Commercial Rooftop Drainage Solution


So, we've been called out to take a look at a commercial drainage project, and I want to walk you through what the solution is. So, I'm going to start at the end of this line. We've got a large commercial building. We have four points on this building, which really, technically, isn't enough.

So, a lot of water is coming out at two points on the left side of the building and two points on the right side of the building through what's called a "scupper," which is basically a roof drain that will discharge towards the top. And this water will rush out of the top of the building onto the ground like a waterfall.

Once that water flows down this way by gravity on top of the surface, there is a large drain basin existing in the ground. That drain basin is right about here, about 10 feet behind me. And that drain basin discharges with a six-inch corrugated pipe that only comes partially the way down the hill.

And it has to run over all of this dirt and gravel area before it hits the parking lot, which means it's going to carry a lot of sediment in this water. It's going to carry a lot of debris. It's never going to allow anything green to grow here and that's why you see all the rocks on the surface, because that's just a sign of more erosion, and sediment, and discharge from this pipe.

So, step one in this process is ... Actually, step five, or I should say down the line. When we end this system, we're going to take out this corrugated pipe, upgrade it to a six-inch PVC pipe. We're going to take it underground, through this area, and we're going to discharge through two points at the curb with four-inch PVC. And I know I just said six-inch. I have to use four-inch at the discharge, because the curb is only four inches thick, so a six-inch pipe won't fit through the curb.

So, when I get towards the end, I'm going to split that six-inch in pipe, use a "Y" fitting, split it into two four-inch discharge lines. That is going to allow the water to stop running so heavily on the surface, which is going to, in turn, allow me to establish some ground cover, some grass seed, some fescue seed, and some wheat straw.

Here is the drain that I talked about that is collecting surface water. Over time, due to the age of the building, and the movement of the land, this drain is not collecting with very good efficiency. There's a lot of water that's by-passing the drain, or missing the drain, and in some cases, as we get towards the back of the building, even falling off in the wrong direction. So, there is an existing six-inch PVC inlet pipe coming in through here that's collecting from several interior drains and surface drains.

We're going to be attaching into that six-inch pipe. That six-inch pipe is already routed below grade, so that does save us a little bit of work and a little bit of trouble, but after we're done tying in these new scuppers and downspouts, we're going to regrade the entire side of the building to create a swaled area. Just a nice, shallow swale down this area.

And then we're going to vegetate this with fescue seed and wheat straw. I don't expect that the fescue seed is going to perform fantastic right in the center of this swale, because water's going to be moving down it, but it will be providing function, because right now, water is allowed to collect and run off on an ... width of this area is probably 14 to 16 feet wide. We're going to be channeling that to an area that's about four feet wide to give it more direction and to flow directly to that drain basin.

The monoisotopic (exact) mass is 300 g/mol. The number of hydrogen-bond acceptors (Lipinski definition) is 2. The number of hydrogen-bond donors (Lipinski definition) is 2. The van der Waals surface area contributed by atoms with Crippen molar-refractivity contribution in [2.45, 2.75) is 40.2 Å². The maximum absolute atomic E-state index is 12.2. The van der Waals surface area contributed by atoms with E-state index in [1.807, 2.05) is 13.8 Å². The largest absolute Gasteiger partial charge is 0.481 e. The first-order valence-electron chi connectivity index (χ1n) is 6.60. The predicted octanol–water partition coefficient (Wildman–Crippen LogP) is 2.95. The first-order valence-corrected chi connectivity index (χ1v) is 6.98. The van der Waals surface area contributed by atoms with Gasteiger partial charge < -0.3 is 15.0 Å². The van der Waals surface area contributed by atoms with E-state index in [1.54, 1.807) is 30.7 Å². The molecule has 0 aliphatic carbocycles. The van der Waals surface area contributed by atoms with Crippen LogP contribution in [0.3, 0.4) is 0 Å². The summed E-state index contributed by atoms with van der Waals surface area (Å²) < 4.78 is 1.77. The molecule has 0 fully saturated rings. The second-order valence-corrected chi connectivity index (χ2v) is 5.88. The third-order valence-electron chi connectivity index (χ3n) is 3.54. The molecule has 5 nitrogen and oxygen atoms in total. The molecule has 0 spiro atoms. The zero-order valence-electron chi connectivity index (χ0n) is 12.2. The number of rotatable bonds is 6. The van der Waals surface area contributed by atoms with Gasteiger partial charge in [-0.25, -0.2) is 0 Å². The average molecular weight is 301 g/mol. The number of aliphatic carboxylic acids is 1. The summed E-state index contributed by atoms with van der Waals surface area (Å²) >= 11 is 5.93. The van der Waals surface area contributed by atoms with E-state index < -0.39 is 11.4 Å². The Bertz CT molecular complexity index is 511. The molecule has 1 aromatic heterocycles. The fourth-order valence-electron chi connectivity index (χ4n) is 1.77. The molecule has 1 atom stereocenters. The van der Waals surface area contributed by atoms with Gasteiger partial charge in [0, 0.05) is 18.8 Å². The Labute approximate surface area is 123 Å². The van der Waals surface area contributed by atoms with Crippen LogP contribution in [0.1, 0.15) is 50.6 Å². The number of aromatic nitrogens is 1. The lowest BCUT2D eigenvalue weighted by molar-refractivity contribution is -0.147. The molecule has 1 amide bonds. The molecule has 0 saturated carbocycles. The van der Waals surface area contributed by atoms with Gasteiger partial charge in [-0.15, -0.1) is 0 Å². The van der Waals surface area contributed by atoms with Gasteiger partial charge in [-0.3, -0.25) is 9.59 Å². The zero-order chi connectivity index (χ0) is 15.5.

So, our first scupper is up here on the building and you can imagine this is 15 feet, 16 feet off the ground. And this is going to just allow water to pour over here like a waterfall and it's rutting out right in front of this gas meter.

So, the general contractor's going to be installing downspouts and interior drains that come out. Our job is going to be to bring in six-inch pipes to this location underground and tie in to another existing six-inch pipe which is already below the surface. So, that's location number one, on the left side of the building.

Here's our six-inch pipe. This area right here is provided as a clean-out for that pipe and here's our second scupper up here on the roof towards the back, left side of the building. And that is where more water is rutting this area out and you can just see, just from the pounding of the water coming out that this drain box ... really relatively useless, at this point, in this location. So, we're going to eliminate that, direct-pipe everything.

So, as we get to the back, left side of the building, one thing that you can see is water, which should ideally be flowing all towards the front from the area that we just walked past, is actually, just because of the over time how the grade has changed due to water flow, it's actually flowing backwards, back and around towards the back of the building, which is not an ideal situation, because once it gets to the back, left side of this building, there was a riverbed that was originally put in to capture water and make it flow, which it probably did, but you can see how much higher these rocks are now to the ground. They're probably four, five, in some areas six inches higher than the adjacent ground area and that's just because of water runoff pushing this dirt over time and eroding it away.